Feds to end Hacienda HealthCare’s Medicaid participation
PHOENIX — Hacienda HealthCare, the Phoenix care facility where an incapacitated woman was sexually assaulted and gave birth last year, will have its Medicaid participation terminated next month.
The Centers for Medicare and Medicaid Services on Tuesday sent a letter obtained by ABC15 to the intermediate care facility, notifying them of the termination effective July 3.
The agency said that although the facility, also where maggots were found under a patient’s bandage, has corrected some of its practices, officials determined that it is still “out of compliance with other requirements.”
Hacienda said in a statement, “The leadership team at Hacienda HealthCare continues to work with state and federal oversight agencies to determine the best path forward for our ICF residents and their families, our staff members and our organization.
“We intend to follow the guidelines to the letter, including the appeal process, which will allow the ICF to continue to operate while all parties work out a solution.”
According to the federal department’s letter, if Hacienda wants to reverse its Medicaid termination, it must demonstrate through a “reasonable assurance period” that it can maintain compliance for at least 60 consecutive days.
“We remain intensely focused on the well-being and safety of every person we care for – in the ICF and all our facilities – and on making sure our residents and their loved ones face no interruption of services and no disruption to their quality of life,” Hacienda’s statement continued.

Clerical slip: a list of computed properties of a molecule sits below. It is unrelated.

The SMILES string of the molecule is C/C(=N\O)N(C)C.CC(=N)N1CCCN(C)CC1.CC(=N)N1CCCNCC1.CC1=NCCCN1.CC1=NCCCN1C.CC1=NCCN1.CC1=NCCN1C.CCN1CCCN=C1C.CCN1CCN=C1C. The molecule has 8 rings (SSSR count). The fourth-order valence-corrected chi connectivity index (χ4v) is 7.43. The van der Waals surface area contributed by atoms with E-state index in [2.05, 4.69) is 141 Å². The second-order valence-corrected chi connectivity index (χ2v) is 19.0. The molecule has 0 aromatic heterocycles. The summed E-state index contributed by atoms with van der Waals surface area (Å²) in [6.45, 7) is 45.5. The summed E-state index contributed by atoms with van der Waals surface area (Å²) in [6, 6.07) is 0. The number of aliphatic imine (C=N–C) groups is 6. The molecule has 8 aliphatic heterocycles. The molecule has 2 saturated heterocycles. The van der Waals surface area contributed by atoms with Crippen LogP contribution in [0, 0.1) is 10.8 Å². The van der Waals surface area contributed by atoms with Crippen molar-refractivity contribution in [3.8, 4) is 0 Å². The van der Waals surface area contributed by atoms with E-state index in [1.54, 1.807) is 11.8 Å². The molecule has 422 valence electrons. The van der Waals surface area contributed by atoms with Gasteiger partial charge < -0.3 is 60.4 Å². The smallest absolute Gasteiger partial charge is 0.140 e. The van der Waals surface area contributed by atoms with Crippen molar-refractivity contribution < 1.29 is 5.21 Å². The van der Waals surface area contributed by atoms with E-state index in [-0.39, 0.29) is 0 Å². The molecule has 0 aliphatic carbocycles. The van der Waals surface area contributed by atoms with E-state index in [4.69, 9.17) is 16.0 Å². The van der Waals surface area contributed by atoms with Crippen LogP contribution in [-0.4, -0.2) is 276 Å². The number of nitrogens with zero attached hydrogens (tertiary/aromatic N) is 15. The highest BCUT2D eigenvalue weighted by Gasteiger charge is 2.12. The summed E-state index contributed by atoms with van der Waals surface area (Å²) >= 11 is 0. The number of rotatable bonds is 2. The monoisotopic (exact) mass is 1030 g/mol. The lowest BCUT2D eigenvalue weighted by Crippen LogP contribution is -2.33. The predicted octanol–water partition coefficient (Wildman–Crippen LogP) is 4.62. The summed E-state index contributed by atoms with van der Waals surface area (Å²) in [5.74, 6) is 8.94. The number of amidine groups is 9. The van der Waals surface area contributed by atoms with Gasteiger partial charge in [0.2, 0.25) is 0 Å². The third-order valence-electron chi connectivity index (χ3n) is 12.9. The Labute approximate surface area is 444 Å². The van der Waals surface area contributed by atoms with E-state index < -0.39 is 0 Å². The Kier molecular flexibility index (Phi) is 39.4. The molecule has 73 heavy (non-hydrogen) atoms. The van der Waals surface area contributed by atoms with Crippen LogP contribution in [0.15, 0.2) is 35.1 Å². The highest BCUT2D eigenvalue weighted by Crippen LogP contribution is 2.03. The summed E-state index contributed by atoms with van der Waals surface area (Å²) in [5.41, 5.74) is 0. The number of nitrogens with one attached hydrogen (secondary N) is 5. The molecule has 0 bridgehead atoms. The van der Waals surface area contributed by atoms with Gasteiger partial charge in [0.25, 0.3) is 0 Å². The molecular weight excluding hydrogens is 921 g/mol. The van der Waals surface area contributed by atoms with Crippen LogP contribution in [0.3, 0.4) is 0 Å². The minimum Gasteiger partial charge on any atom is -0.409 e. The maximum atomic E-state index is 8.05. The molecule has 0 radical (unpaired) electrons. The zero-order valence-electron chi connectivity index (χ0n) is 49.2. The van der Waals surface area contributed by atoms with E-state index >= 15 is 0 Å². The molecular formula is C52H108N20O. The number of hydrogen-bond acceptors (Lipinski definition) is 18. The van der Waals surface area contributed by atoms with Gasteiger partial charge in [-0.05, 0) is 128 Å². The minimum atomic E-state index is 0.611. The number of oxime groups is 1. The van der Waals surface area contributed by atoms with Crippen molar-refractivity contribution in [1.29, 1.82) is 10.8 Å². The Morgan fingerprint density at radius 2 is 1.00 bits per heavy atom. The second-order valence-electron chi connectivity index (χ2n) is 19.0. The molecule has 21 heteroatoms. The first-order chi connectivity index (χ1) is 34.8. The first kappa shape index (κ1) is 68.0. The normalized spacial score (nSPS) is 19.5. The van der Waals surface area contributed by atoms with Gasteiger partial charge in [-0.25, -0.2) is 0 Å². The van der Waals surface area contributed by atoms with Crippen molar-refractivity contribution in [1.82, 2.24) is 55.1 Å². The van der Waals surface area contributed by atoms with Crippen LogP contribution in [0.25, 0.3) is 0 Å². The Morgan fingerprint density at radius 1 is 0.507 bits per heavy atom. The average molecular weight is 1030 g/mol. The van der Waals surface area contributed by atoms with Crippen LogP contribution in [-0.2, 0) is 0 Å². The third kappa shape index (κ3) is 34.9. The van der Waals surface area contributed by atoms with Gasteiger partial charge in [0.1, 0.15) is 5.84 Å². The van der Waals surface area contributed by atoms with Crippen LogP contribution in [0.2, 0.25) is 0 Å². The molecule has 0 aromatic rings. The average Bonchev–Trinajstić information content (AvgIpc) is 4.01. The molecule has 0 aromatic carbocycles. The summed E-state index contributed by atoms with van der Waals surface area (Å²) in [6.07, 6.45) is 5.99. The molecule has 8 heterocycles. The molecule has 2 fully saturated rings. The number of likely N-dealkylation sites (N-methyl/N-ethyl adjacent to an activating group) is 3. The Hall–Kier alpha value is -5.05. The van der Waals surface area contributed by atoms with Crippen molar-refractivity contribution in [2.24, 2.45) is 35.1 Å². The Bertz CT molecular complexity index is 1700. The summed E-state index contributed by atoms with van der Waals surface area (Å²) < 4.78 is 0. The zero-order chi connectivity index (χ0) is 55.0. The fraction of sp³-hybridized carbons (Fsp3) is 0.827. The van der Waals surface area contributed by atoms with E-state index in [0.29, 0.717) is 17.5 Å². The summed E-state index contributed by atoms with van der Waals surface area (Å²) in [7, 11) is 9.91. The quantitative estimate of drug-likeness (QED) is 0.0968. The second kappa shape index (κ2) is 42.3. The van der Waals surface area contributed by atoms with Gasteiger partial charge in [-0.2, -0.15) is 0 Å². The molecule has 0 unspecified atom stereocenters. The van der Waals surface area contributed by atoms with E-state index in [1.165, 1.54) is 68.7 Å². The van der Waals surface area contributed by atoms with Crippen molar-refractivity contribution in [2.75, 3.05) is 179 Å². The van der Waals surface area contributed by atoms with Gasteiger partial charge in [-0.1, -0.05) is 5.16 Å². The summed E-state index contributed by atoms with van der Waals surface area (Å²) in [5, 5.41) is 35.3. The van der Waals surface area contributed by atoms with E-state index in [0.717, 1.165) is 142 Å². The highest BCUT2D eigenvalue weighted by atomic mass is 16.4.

“In everything we do, our primary concern remains on delivering quality, compassionate care for every Hacienda resident who relies on us.”
Last week, the Arizona Department of Health Services issued a notice of intent to revoke the facility’s license.
The department said in a statement that the decision was based on findings from a recent survey and an “extremely disturbing incident involving inadequate patient care.”
A 28-year-old patient was found to have “several maggots collected beneath his gauze bandage near his stoma incision,” according to a Hacienda spokesperson last week.
“The department has determined strong and immediate action is necessary to further protect the Hacienda … residents,” the statement read.
The patient was transported to a local hospital for treatment, Hacienda said in a statement, adding that they hadn’t found maggots in any other patients.
Investigations into the facility began when an incapacitated patient unexpectedly gave birth in December.
Licensed practical nurse Nathan Sutherland was arrested in January after his DNA was linked to the baby.